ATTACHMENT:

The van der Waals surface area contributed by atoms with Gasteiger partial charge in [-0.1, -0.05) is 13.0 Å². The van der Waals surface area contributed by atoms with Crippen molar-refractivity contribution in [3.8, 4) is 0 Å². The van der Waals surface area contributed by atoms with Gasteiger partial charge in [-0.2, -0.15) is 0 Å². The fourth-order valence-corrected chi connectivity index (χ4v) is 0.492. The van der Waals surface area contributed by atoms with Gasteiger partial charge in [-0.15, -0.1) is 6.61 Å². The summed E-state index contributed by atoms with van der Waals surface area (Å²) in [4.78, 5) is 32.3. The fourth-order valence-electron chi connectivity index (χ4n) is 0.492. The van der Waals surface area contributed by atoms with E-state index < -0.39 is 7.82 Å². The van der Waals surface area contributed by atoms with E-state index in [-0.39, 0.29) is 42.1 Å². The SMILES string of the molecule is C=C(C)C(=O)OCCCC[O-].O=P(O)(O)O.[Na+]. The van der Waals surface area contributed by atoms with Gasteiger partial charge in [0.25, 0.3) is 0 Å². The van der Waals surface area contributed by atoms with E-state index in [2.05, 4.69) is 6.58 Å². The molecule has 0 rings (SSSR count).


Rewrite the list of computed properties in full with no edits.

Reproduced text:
The van der Waals surface area contributed by atoms with Gasteiger partial charge in [-0.1, -0.05) is 13.0 Å². The van der Waals surface area contributed by atoms with Crippen molar-refractivity contribution in [3.8, 4) is 0 Å². The van der Waals surface area contributed by atoms with Gasteiger partial charge in [-0.2, -0.15) is 0 Å². The fourth-order valence-corrected chi connectivity index (χ4v) is 0.492. The van der Waals surface area contributed by atoms with Gasteiger partial charge in [-0.15, -0.1) is 6.61 Å². The summed E-state index contributed by atoms with van der Waals surface area (Å²) in [4.78, 5) is 32.3. The fourth-order valence-electron chi connectivity index (χ4n) is 0.492. The van der Waals surface area contributed by atoms with E-state index < -0.39 is 7.82 Å². The van der Waals surface area contributed by atoms with E-state index in [-0.39, 0.29) is 42.1 Å². The SMILES string of the molecule is C=C(C)C(=O)OCCCC[O-].O=P(O)(O)O.[Na+]. The van der Waals surface area contributed by atoms with Gasteiger partial charge in [0.25, 0.3) is 0 Å². The van der Waals surface area contributed by atoms with E-state index in [2.05, 4.69) is 6.58 Å². The molecule has 0 rings (SSSR count).